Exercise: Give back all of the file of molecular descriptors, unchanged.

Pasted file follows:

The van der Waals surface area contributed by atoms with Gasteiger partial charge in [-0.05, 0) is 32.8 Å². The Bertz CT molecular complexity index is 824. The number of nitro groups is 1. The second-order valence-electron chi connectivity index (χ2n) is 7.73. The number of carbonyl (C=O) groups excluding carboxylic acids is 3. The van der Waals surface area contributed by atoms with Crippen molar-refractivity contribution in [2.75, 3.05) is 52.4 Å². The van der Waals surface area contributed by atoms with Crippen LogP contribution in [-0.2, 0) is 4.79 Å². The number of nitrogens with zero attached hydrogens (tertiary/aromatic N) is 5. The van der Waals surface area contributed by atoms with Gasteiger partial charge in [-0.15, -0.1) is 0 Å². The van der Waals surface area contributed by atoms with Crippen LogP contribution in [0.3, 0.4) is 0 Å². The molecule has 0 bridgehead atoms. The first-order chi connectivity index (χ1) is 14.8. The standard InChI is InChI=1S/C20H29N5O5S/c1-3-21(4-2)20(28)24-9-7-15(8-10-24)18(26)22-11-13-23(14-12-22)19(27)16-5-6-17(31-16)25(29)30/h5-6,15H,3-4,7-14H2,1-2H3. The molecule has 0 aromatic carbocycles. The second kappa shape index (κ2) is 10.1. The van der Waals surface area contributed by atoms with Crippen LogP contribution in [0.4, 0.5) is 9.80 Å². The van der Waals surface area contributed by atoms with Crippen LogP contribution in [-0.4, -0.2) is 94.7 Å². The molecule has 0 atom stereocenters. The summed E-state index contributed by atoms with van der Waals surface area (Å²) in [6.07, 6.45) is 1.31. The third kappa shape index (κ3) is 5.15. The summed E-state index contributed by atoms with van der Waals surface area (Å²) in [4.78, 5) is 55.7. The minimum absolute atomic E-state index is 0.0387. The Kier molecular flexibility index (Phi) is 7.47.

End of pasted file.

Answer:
The van der Waals surface area contributed by atoms with Gasteiger partial charge in [-0.05, 0) is 32.8 Å². The Bertz CT molecular complexity index is 824. The number of nitro groups is 1. The second-order valence-electron chi connectivity index (χ2n) is 7.73. The number of carbonyl (C=O) groups excluding carboxylic acids is 3. The van der Waals surface area contributed by atoms with Crippen molar-refractivity contribution in [2.75, 3.05) is 52.4 Å². The van der Waals surface area contributed by atoms with Crippen LogP contribution in [-0.2, 0) is 4.79 Å². The number of nitrogens with zero attached hydrogens (tertiary/aromatic N) is 5. The van der Waals surface area contributed by atoms with Gasteiger partial charge in [-0.15, -0.1) is 0 Å². The van der Waals surface area contributed by atoms with Crippen LogP contribution in [0.3, 0.4) is 0 Å². The molecule has 0 bridgehead atoms. The first-order chi connectivity index (χ1) is 14.8. The standard InChI is InChI=1S/C20H29N5O5S/c1-3-21(4-2)20(28)24-9-7-15(8-10-24)18(26)22-11-13-23(14-12-22)19(27)16-5-6-17(31-16)25(29)30/h5-6,15H,3-4,7-14H2,1-2H3. The molecule has 0 aromatic carbocycles. The second kappa shape index (κ2) is 10.1. The van der Waals surface area contributed by atoms with Crippen LogP contribution in [0.4, 0.5) is 9.80 Å². The van der Waals surface area contributed by atoms with Crippen LogP contribution in [-0.4, -0.2) is 94.7 Å². The molecule has 0 atom stereocenters. The summed E-state index contributed by atoms with van der Waals surface area (Å²) in [6.07, 6.45) is 1.31. The third kappa shape index (κ3) is 5.15. The summed E-state index contributed by atoms with van der Waals surface area (Å²) in [4.78, 5) is 55.7. The minimum absolute atomic E-state index is 0.0387. The Kier molecular flexibility index (Phi) is 7.47.